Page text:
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ESD Device Modeling: Part 1

Why are ESD device models needed and what are they used for?

SPICE simulations for predicting the behavior and performance of circuits under ESD stress have become indispensable in semiconductor design. This has driven the development of ESD device models. A high level of predictive capability is needed to ensure first-pass ESD success of a new product and to avoid costly design re-spins. Accurate modeling of protection circuits also enables the initial protection design development with optimization and verification for the different ESD stress tests of HBM and CDM.

ESD models may be used for simulating on-chip integrated circuits or system (board) level circuits with discrete electronic components like diodes, TVS devices, and bipolar junction transistors (BJTs). While on-chip simulations have received more attention in the past, the system-efficient ESD design (SEED) methodology [1] has increased the need for component ESD models, and there is, in principle, not much difference between the two types.

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The standard device models that circuit designers typically find in a process design kit (PDK) cover the normal operating voltage and current ranges. During ESD, normal operating conditions are exceeded, and the standard PDK models either become inaccurate or stop working altogether, which may result in convergence issues or crashed simulation runs.

Furthermore, certain devices may start operating in entirely different conduction modes during ESD. The higher voltage and current levels can activate so‑called “parasitic” devices. They are usually “dormant” during normal circuit operation and can, therefore, be ignored by standard PDK models. Examples of parasitic ESD devices are given below.

The first example (Figure 1) is a diode structure built in a CMOS technology. A P+ region (Anode) inside an N-well (Cathode) forms the main junction. The corresponding PDK symbol is a two-terminal device, and its standard model resembles the well-known diode I-V characteristic. However, this neglects the fact that this diode actually forms a three-terminal device –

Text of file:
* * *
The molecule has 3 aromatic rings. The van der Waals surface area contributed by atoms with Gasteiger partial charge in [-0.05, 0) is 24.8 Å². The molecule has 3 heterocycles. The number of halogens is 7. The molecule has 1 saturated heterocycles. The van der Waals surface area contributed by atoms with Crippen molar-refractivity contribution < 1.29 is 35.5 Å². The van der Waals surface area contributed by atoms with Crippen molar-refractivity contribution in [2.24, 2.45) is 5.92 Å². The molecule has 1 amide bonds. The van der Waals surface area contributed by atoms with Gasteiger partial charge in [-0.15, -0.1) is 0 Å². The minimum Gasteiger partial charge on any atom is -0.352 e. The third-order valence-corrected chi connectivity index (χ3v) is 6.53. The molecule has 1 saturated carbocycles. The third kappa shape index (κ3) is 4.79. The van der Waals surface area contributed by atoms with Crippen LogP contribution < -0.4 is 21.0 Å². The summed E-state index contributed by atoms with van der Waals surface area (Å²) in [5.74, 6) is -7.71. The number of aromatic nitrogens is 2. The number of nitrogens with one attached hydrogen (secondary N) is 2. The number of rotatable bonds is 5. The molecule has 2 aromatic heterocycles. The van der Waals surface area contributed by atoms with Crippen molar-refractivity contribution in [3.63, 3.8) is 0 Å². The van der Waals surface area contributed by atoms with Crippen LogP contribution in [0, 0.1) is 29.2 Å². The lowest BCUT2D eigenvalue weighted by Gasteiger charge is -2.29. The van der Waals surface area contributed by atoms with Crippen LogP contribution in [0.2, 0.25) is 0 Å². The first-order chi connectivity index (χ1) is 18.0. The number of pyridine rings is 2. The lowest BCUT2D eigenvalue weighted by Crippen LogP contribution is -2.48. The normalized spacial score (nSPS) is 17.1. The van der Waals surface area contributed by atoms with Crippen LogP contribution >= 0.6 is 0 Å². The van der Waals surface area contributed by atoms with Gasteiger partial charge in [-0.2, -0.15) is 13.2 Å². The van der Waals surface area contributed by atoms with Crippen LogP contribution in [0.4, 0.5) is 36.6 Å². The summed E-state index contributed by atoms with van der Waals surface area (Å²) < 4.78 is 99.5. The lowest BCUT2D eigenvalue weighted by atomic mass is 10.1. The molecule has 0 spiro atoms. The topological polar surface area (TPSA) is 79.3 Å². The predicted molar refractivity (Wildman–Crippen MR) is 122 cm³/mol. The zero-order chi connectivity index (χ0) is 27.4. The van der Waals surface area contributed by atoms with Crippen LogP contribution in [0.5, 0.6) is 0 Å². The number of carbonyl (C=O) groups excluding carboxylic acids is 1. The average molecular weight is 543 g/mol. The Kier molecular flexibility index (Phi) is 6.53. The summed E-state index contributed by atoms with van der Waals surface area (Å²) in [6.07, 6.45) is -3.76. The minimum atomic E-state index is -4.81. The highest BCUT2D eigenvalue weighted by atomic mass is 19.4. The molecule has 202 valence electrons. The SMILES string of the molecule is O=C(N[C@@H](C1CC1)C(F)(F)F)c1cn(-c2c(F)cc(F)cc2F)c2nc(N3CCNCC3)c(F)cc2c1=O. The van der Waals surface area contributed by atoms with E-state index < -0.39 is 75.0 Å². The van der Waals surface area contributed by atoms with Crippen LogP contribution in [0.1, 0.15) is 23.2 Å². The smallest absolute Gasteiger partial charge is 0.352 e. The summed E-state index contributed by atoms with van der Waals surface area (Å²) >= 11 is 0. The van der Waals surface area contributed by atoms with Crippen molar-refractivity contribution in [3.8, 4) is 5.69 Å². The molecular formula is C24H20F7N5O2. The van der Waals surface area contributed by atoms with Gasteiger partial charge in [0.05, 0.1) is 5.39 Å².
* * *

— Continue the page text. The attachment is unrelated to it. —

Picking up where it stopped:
a BJT with Emitter (Anode), Base (Cathode) and Collector (P-substrate).

Figure 1: Cross-section and equivalent symbols of a P+ in N-well ESD diode with shallow trench isolation. The parasitic well diode is also shown. For functional simulations, two simple diode models are sufficient. For ESD, the main diode becomes forward biased and a parasitic BJT model should be used.

During normal operation, diodes are usually reverse biased, and the model must accurately capture diode leakage and capacitance. During ESD, diodes may become forward biased, and therefore the parasitic BJT gets activated and produces significant Collector current. Neglecting this effect may lead to wrong ESD simulation results. This is illustrated in Figure 2 using an example ESD protection design with two IO pads and assuming an ESD zap from IO1 to IO2. Diode Dp conducts most of the ESD current from IO1 to the VDD rail, but some current gets shunted directly to VSS via the parasitic PNP. Diode Dn conducts most of the current from the VSS rail to IO2, but it collects some current directly from VDD via the parasitic NPN. The rail clamp shunts current from VDD to VSS, but this current is reduced by both Collector currents of the BJTs. Using diode models without BJT effect would result in an oversized rail clamp potentially wasting chip area.

Figure 2: ESD discharge path between two IO pads illustrating the effect of parasitic paths due to the BJTs. Only ESD devices participating in the discharge path are shown.

The second example of a parasitic ESD device is an NMOS transistor (Figure 3). Its PDK symbol typically has four terminals – Drain, Source, Gate, and Body – and focuses on MOSFET channel conduction, junction leakage, and various capacitances between the four terminals. During ESD, a parasitic lateral BJT with Emitter (Source), Base (Body) and Collector (Drain) can form a strong current path under the channel region. This mode is often referred to as “snapback” of the MOSFET if the BJT conduction is self-sustained by avalanche breakdown at the Drain junction. ESD devices often leverage this BJT mode to achieve high-current conduction capability with small on-resistance.